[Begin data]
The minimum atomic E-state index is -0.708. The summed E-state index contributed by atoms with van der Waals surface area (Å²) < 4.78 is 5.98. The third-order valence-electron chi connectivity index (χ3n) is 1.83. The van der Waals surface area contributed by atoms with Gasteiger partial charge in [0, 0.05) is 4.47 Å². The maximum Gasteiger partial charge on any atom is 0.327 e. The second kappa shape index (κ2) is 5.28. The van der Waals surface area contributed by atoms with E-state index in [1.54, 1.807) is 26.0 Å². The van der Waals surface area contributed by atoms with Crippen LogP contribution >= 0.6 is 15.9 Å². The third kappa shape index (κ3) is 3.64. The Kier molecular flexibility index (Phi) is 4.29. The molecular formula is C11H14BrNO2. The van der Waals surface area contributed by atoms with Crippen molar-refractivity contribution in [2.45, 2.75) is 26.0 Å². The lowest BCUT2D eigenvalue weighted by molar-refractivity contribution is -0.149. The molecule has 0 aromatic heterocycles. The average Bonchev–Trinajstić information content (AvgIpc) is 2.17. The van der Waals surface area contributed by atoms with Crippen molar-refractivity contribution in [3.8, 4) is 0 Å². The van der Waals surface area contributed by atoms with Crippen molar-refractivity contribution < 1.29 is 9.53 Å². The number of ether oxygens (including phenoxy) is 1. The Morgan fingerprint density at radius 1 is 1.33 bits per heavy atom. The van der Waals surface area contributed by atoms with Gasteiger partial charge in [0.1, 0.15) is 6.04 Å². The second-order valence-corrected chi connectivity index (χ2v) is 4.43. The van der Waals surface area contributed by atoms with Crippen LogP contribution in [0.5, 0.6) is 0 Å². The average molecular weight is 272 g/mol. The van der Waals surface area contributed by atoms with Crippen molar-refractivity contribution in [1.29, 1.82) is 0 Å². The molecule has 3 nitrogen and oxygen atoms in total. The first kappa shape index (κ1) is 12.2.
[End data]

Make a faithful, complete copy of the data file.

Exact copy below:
The minimum atomic E-state index is -0.708. The summed E-state index contributed by atoms with van der Waals surface area (Å²) < 4.78 is 5.98. The third-order valence-electron chi connectivity index (χ3n) is 1.83. The van der Waals surface area contributed by atoms with Gasteiger partial charge in [0, 0.05) is 4.47 Å². The maximum Gasteiger partial charge on any atom is 0.327 e. The second kappa shape index (κ2) is 5.28. The van der Waals surface area contributed by atoms with E-state index in [1.54, 1.807) is 26.0 Å². The van der Waals surface area contributed by atoms with Crippen LogP contribution >= 0.6 is 15.9 Å². The third kappa shape index (κ3) is 3.64. The Kier molecular flexibility index (Phi) is 4.29. The molecular formula is C11H14BrNO2. The van der Waals surface area contributed by atoms with Crippen molar-refractivity contribution in [2.45, 2.75) is 26.0 Å². The lowest BCUT2D eigenvalue weighted by molar-refractivity contribution is -0.149. The molecule has 0 aromatic heterocycles. The average Bonchev–Trinajstić information content (AvgIpc) is 2.17. The van der Waals surface area contributed by atoms with Crippen molar-refractivity contribution in [3.8, 4) is 0 Å². The van der Waals surface area contributed by atoms with Crippen molar-refractivity contribution < 1.29 is 9.53 Å². The number of ether oxygens (including phenoxy) is 1. The Morgan fingerprint density at radius 1 is 1.33 bits per heavy atom. The van der Waals surface area contributed by atoms with Gasteiger partial charge in [0.1, 0.15) is 6.04 Å². The second-order valence-corrected chi connectivity index (χ2v) is 4.43. The van der Waals surface area contributed by atoms with Crippen LogP contribution in [0.5, 0.6) is 0 Å². The average molecular weight is 272 g/mol. The van der Waals surface area contributed by atoms with Crippen molar-refractivity contribution in [1.29, 1.82) is 0 Å². The molecule has 3 nitrogen and oxygen atoms in total. The first kappa shape index (κ1) is 12.2.